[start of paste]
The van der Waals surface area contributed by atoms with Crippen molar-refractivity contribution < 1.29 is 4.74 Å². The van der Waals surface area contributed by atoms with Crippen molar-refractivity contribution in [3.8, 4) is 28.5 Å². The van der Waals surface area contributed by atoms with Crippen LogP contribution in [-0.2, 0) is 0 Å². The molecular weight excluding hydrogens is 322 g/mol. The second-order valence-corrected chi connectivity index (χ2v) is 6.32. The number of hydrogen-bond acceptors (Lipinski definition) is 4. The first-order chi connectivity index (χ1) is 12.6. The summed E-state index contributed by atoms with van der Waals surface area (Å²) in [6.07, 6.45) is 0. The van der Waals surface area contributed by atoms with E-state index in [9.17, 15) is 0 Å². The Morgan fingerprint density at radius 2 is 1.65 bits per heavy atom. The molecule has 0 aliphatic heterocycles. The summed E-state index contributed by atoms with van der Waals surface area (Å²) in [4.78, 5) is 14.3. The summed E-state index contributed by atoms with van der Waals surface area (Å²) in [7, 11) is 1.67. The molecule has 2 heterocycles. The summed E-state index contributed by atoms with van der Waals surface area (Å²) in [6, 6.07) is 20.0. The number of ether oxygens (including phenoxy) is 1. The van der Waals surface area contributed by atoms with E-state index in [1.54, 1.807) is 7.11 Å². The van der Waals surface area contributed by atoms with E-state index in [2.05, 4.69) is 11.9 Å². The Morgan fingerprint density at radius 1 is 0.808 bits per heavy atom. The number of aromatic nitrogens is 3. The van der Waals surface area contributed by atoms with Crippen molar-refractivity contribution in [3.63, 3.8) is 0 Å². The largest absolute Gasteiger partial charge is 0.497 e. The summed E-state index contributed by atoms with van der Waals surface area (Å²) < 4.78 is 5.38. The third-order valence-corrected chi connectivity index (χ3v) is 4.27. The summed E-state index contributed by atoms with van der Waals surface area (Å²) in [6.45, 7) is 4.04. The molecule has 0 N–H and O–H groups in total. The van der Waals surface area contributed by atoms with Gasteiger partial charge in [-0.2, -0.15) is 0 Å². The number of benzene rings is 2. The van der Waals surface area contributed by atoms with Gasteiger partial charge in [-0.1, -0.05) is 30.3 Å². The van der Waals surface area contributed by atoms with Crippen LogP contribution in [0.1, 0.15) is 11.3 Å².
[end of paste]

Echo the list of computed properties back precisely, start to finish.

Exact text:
The van der Waals surface area contributed by atoms with Crippen molar-refractivity contribution < 1.29 is 4.74 Å². The van der Waals surface area contributed by atoms with Crippen molar-refractivity contribution in [3.8, 4) is 28.5 Å². The van der Waals surface area contributed by atoms with Crippen LogP contribution in [-0.2, 0) is 0 Å². The molecular weight excluding hydrogens is 322 g/mol. The second-order valence-corrected chi connectivity index (χ2v) is 6.32. The number of hydrogen-bond acceptors (Lipinski definition) is 4. The first-order chi connectivity index (χ1) is 12.6. The summed E-state index contributed by atoms with van der Waals surface area (Å²) in [6.07, 6.45) is 0. The van der Waals surface area contributed by atoms with E-state index in [9.17, 15) is 0 Å². The Morgan fingerprint density at radius 2 is 1.65 bits per heavy atom. The molecule has 0 aliphatic heterocycles. The summed E-state index contributed by atoms with van der Waals surface area (Å²) in [4.78, 5) is 14.3. The summed E-state index contributed by atoms with van der Waals surface area (Å²) in [7, 11) is 1.67. The molecule has 2 heterocycles. The summed E-state index contributed by atoms with van der Waals surface area (Å²) in [6, 6.07) is 20.0. The number of ether oxygens (including phenoxy) is 1. The van der Waals surface area contributed by atoms with E-state index in [1.54, 1.807) is 7.11 Å². The van der Waals surface area contributed by atoms with E-state index in [2.05, 4.69) is 11.9 Å². The Morgan fingerprint density at radius 1 is 0.808 bits per heavy atom. The number of aromatic nitrogens is 3. The van der Waals surface area contributed by atoms with Crippen molar-refractivity contribution in [3.63, 3.8) is 0 Å². The largest absolute Gasteiger partial charge is 0.497 e. The summed E-state index contributed by atoms with van der Waals surface area (Å²) < 4.78 is 5.38. The third-order valence-corrected chi connectivity index (χ3v) is 4.27. The summed E-state index contributed by atoms with van der Waals surface area (Å²) in [6.45, 7) is 4.04. The molecule has 0 N–H and O–H groups in total. The van der Waals surface area contributed by atoms with Gasteiger partial charge in [-0.2, -0.15) is 0 Å². The number of benzene rings is 2. The van der Waals surface area contributed by atoms with Gasteiger partial charge in [-0.1, -0.05) is 30.3 Å². The van der Waals surface area contributed by atoms with Crippen LogP contribution in [0.1, 0.15) is 11.3 Å².